I think it is called Adhesion.
There is a force of attraction between molecules in liquids, and liquids can flow until they take on the shape that maximizes this force of attraction. Below the surface of the liquid, the force of cohesion (literally, "sticking together") between molecules is the same in all directions, as shown in the figure below. Molecules on the surface of the liquid, however, feel a net force of attraction that pulls them back into the body of the liquid. As a result, the liquid tries to take on the shape that has the smallest possible surface area the shape of a sphere. The magnitude of the force that controls the shape of the liquid is called the surface tension. The stronger the bonds between the molecules in the liquid, the larger the surface tension.
There is also a force of adhesion (literally, "sticking") between a liquid and the walls of the container. When the force of adhesion is more than half as large as the force of cohesion between the liquid molecules, the liquid is said to "wet" the solid. A good example of this phenomenon is the wetting of paper by water. The force of adhesion between paper and water combined with the force of cohesion between water molecules explains why sheets of wet paper stick together.
Water wets glass because of the force of adhesion that results from interactions between the positive ends of the polar water molecules and the negatively charged oxygen atoms in glass. As a result, water forms a meniscus that curves upward in a small-diameter glass tube, as shown in the figure below. (The term meniscus comes from the Greek word for "moon" and is used to describe anything that has a crescent shape.) The meniscus that water forms in a buret results from a balance between the force of adhesion pulling up on the column of water to wet the walls of the glass tube and the force of gravity pulling down on the liquid.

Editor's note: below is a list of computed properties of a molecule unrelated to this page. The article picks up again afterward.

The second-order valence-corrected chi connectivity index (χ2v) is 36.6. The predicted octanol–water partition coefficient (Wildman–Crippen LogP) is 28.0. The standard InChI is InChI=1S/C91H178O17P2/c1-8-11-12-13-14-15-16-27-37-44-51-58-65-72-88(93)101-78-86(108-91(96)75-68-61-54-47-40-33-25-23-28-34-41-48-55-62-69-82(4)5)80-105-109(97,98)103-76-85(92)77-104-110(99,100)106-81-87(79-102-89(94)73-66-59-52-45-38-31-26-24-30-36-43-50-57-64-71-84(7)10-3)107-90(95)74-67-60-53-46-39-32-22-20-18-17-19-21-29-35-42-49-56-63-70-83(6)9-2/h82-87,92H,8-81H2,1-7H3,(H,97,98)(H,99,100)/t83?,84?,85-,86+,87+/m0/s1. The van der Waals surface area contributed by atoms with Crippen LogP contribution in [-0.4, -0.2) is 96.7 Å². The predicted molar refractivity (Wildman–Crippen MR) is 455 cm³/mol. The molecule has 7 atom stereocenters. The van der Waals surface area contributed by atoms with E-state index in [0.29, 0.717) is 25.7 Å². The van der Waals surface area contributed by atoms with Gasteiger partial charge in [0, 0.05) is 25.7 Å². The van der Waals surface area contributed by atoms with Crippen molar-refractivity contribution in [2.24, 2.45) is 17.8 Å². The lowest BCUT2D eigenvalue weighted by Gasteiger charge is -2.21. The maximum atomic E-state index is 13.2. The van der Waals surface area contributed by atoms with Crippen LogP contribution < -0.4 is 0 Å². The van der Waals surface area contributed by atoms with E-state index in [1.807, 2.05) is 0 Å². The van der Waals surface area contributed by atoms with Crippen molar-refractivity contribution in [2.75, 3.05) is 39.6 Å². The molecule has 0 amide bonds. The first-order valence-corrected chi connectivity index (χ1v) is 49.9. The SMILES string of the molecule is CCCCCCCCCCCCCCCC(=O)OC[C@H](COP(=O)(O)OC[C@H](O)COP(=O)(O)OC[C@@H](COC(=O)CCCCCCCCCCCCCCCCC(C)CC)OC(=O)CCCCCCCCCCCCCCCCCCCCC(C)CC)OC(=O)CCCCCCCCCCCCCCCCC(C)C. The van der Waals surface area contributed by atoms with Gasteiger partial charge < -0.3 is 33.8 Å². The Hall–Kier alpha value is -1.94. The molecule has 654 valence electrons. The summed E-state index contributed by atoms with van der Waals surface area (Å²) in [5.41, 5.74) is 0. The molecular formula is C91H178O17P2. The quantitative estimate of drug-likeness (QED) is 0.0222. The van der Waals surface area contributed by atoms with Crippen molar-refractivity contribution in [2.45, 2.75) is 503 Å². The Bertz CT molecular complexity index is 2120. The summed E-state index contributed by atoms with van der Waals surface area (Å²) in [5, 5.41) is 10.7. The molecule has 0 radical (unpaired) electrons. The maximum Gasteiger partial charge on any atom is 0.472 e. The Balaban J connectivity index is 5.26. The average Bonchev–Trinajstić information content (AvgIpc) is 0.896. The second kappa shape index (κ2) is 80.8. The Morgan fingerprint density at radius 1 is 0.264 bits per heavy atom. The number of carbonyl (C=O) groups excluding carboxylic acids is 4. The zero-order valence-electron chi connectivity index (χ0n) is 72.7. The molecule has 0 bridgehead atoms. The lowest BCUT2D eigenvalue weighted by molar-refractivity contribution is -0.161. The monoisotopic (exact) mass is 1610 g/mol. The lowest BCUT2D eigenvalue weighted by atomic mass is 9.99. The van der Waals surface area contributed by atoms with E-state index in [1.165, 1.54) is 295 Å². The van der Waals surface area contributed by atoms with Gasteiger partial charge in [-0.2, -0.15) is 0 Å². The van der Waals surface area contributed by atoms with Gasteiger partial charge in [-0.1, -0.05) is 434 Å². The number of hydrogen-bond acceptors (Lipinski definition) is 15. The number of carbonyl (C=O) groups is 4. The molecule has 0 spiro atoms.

Water climbs the walls of a small-diameter tube to form a meniscus that curves upward, whereas mercury forms a meniscus that curves downward.
The force of adhesion between water and wax is very small compared to the force of cohesion between water molecules. As a result, rain doesn't adhere to wax. It tends to form beads, or drops, with the smallest possible surface area, thereby maximizing the force of cohesion between the water molecules. The same thing happens when mercury is spilled on glass or poured into a narrow glass tube. The force of cohesion between mercury atoms is so much larger than the force of adhesion between mercury and glass that the area of contact between mercury and glass is kept to a minimum, with the net result being the meniscus shown in the above figure.